This is the full letter that Jonathan Ashworth, Labour’s shadow health secretary, has sent to health secretary Jeremy Hunt about the potential impact on cancer patients should Britain withdraw from Euratom, as the government is planning to.
I am writing to ask for an urgent update about the possible impact for cancer patients of the Government’s decision to take Britain out of the European nuclear body Euratom.
The Royal College of Radiologists has today warned that “thousands” of cancer patients face delays to their treatment as a direct result of the decision which threatens the supply of vital imported radioactive isotopes, widely used in scans and treatment.
The UK imports most of our radioisotopes – from the EU and globally. If the UK was to lose access to these materials after Brexit then people affected by cancer could lose out.
About half a million scans are performed annually in Britain using imported radioisotopes and more than 10,000 patients across the UK have their cancers directly treated by these materials.
The Institute for Government says that leaving Euratom risks breaking the time-sensitive supply chains which supply isotopes used in nuclear medicine. The UK does not have any reactors capable of producing these isotopes and because they decay rapidly – often within a matter of hours or days, so hospitals in the UK rely on a continuous supply from reactors in France, Belgium and the Netherlands.
The Euratom Supply Agency was given a more prominent role in overseeing the supply chains of medical isotopes and ensuring that they are stable following a two-year crisis in the supply of major medical isotopes between 2008 and 2010, which led to hospitals across Europe having to delay or cancel hundreds of thousands of medical tests.
It is clear that without the support of Euratom, the UK may find it harder to guarantee the supply of these materials to hospitals.
The NHS is already under huge pressure and struggling to cope in the face of underfunding by this Government. Demand for cancer services is rising and key cancer targets have been missed in recent months. Clearly this additional threat to stable supply chains has the potential to make a difficult situation much worse.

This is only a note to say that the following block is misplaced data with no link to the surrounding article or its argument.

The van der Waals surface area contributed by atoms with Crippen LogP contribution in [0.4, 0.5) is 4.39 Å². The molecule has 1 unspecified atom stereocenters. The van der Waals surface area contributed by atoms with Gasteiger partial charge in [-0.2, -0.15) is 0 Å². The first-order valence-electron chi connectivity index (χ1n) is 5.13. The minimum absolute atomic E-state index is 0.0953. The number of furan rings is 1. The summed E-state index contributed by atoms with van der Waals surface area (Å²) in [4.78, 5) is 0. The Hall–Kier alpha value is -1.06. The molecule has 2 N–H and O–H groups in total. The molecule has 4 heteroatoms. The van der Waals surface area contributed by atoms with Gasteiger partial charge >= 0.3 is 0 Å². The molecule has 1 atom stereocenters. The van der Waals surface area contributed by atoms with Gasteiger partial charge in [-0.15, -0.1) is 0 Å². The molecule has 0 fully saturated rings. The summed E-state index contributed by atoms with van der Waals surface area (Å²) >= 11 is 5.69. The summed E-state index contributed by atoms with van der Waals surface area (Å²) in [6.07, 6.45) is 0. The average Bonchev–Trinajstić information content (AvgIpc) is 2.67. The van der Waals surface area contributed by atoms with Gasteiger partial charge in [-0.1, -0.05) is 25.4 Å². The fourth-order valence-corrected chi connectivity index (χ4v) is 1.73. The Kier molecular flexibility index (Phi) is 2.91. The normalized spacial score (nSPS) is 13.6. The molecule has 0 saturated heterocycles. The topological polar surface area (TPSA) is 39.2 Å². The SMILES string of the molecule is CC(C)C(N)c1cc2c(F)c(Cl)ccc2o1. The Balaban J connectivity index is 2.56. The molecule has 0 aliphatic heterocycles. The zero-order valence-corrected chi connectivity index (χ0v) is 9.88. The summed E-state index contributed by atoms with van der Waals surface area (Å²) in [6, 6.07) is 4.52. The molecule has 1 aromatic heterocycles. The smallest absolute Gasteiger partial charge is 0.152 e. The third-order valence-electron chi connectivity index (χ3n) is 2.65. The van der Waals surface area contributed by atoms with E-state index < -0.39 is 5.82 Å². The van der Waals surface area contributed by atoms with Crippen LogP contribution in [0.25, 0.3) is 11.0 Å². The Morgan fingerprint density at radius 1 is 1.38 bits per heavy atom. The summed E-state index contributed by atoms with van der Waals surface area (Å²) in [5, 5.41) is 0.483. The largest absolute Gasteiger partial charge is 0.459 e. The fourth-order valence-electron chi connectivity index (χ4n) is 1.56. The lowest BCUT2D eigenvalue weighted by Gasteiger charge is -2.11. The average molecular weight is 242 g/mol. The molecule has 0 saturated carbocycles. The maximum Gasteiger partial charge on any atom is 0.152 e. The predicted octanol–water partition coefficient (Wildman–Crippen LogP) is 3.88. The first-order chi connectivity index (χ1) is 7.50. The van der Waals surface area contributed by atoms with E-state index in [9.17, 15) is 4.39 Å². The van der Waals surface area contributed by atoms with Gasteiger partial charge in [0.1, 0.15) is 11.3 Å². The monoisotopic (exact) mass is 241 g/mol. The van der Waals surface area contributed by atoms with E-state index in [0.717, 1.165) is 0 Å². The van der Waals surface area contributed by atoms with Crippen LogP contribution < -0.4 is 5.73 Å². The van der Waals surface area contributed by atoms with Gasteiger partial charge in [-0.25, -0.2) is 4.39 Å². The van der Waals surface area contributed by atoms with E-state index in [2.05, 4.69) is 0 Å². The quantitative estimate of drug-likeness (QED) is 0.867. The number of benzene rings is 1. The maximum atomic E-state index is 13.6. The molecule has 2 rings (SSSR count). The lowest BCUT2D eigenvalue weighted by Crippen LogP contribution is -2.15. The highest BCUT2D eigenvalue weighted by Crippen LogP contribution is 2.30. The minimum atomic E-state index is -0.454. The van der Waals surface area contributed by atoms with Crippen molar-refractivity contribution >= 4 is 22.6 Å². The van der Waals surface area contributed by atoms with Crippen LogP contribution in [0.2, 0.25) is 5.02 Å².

The uncertainty around the UK’s future involvement in the Euratom Treaty is yet another example of this Government’s failure to ensure patients are prioritised during Brexit negotiations.
So far the Government have failed to reassure the public about your plans for ensuring safe supply of these essential medical materials, so can you please tell me:
· What consideration has there been to the impact for cancer patients of the Government’s decision to take the UK out of Euratom?
· The Prime Minister’s spokesman has said that “a number of Government departments were consulted” for the decision. What consultation took place with the Department of Health before this announcement was made and what was your Department’s view?
· What assurances can you give that the safety laws and regulations around movement of radioactive materials enshrined in Euratom will continue in the form of mirrored legislation post-Brexit?
· Whether you expect a change to radioisotope pricing as a result of leaving Euratom?
· What action you will take to ensure any future restricted access does not delay diagnosing and treating cancer in thousands of UK patients and add more costs to the NHS?
· What guarantees will you give that this decision will not force up waiting times for cancer patients in future?
· Whether the Government will publish any legal advice which says that it is necessary to leave Euratom as part of Brexit and whether you as Secretary of State or your Department have considered this legal advice?
· Whether the Government will review its decision to take the UK out of Euratom given the terrible impact this will have for cancer patients across the UK?
Jonathan Ashworth MP
Shadow Secretary of State for Health